When I took my first programming course, we never used Git to manage our versions as development progressed. As a result, I found myself saving multiple versions of my program as I made small tweaks before submitting. This usually meant I had about a dozen poorly name duplicates on my desktop that I had to reintegrate into my development environment. In my rush to completed one of my last programming projects of the semester, I accidentally submitted the wrong version of the assignment. Little did I know that the submitted program version did not run and resulted in an F on the assignment. After classes started enforcing use of Git, managing versions was pretty much trivial and I never had an issue like this again.
Create a New Django Project
It is assumed that your project directory is called
myproject and has a virtual environment
venv and a
requirements.txt file before using the following commands. If you don't have them that's okay just ignore the parts that contain references to these files.
Navigate into the project directory that you would like to start the in. Make sure your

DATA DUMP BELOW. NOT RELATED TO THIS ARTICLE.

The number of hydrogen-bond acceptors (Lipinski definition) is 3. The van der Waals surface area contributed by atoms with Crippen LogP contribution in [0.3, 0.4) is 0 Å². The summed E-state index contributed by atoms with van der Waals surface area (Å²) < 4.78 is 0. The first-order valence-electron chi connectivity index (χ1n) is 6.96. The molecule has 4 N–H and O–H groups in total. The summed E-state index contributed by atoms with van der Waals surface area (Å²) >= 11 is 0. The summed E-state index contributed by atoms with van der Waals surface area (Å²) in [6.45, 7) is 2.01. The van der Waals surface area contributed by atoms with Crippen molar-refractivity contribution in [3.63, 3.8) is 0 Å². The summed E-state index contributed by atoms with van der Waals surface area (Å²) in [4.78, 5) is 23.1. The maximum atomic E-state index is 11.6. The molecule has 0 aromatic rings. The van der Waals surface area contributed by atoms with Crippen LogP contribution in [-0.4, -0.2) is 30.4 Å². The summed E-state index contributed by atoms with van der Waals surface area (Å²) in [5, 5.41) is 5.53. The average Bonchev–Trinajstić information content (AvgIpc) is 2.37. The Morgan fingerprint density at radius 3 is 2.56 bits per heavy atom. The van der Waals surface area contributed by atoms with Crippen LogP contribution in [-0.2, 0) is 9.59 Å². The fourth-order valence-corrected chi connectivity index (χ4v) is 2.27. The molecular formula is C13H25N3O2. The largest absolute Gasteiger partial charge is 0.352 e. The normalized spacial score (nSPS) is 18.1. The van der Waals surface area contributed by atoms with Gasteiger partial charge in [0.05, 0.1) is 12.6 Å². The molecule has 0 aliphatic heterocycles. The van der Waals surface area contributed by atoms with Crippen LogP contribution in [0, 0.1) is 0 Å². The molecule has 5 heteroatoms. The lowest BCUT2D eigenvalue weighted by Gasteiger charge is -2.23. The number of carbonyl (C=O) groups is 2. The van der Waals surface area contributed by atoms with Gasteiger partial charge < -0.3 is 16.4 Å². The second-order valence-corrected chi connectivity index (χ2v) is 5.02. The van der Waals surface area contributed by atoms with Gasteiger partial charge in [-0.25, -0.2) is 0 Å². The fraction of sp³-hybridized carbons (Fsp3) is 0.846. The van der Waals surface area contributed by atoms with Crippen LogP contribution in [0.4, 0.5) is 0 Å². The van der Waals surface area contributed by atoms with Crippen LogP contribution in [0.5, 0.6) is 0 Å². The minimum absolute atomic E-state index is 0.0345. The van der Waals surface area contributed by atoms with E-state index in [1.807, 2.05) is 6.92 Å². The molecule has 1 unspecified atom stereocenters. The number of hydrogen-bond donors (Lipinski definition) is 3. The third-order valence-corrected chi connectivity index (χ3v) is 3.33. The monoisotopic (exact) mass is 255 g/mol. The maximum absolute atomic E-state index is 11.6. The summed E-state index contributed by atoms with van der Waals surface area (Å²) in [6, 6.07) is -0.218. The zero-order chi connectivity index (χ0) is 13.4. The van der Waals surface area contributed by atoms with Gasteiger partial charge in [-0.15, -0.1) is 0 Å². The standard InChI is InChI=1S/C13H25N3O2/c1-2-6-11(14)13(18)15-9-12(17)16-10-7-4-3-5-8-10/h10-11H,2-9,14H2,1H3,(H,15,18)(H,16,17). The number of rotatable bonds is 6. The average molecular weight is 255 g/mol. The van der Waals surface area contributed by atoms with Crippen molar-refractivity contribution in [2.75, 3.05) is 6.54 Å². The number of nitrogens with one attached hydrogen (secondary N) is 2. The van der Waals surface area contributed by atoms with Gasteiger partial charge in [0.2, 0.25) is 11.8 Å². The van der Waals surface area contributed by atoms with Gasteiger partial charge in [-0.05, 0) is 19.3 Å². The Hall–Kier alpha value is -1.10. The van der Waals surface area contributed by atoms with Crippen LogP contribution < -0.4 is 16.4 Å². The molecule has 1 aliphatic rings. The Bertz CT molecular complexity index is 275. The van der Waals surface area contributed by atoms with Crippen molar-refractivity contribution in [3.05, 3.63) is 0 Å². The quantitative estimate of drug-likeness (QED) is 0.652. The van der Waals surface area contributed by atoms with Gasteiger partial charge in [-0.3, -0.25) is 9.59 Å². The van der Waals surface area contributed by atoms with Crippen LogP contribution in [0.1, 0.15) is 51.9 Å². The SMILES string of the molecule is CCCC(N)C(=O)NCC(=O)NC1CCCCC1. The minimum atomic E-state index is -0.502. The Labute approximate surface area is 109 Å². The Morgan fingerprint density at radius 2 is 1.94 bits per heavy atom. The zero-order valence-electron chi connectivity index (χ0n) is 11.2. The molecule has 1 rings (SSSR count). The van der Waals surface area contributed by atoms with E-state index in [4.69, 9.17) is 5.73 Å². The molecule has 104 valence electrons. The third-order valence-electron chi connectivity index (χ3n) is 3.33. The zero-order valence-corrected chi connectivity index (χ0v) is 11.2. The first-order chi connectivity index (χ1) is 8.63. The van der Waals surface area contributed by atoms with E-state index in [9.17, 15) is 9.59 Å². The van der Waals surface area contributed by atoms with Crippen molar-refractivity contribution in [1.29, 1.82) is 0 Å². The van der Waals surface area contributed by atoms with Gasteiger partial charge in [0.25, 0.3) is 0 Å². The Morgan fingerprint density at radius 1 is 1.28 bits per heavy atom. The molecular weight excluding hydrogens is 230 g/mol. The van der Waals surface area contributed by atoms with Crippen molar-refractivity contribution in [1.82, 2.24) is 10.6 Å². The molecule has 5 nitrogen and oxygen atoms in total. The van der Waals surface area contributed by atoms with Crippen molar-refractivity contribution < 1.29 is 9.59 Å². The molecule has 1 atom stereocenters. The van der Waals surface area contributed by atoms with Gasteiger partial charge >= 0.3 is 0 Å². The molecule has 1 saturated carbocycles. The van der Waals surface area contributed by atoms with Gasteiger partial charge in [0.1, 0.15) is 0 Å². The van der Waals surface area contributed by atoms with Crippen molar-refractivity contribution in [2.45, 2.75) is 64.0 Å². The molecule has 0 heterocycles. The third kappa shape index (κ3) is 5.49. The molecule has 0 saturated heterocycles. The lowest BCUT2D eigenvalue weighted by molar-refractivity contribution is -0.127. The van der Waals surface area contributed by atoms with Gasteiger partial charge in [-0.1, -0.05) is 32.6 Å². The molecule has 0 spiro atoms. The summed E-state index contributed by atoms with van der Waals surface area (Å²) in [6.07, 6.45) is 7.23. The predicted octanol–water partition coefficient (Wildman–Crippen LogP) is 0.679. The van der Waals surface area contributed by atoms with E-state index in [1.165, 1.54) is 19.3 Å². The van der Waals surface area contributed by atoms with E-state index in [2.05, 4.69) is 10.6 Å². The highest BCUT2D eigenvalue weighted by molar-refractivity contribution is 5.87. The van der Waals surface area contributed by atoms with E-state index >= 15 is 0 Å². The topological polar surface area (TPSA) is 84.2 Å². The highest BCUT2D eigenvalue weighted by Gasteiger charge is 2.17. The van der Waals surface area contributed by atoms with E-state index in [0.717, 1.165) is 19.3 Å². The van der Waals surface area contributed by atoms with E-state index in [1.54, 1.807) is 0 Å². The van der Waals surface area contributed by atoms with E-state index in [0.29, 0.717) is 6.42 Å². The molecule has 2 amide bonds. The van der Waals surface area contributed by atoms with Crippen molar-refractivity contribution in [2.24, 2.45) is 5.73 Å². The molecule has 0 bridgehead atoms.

Django installed virtual environment is activated for the following commands. For the terminal output we will ommit the
(venv) to the right of the cursor for simplicity.
Note: For the last command, don’t forget the period
. at the end of the command. This tells django to use the current directory as the root rather than creating a new one within it.
# Navigate into project directory.
$ cd `myproject`# Activate virtual environment.
$ source venv/bin/activate# Start a new django project.
$ django-admin startproject myproject .
startproject command should have resulted in a folder structure like this.
│ ├── __init__.py
│ ├── settings.py
│ ├── urls.py
│ └── wsgi.py
│ └── ...
Create the Git Repository
Create the git repository.
$ git init
We’ll have to create a
.gitignore file that tells Git to ignore the contents of the virtual environment
venv and python cache files. We don't want our repository to keep track of these files because it would be redundant: the contents of
venv are referenced in
__pycache__ files are compiled versions of the python files.
Create a file called
… and add the following contents.
If you will be using a database other than SQLite then go ahead and delete the
db.sqlite3, otherwise, add
db.sqlite3 as a line in the
.gitignore file as well.
Now commit the remaining files.
# Stage the files.
git add -A# Create the first commit.
git commit -m "Initial commit."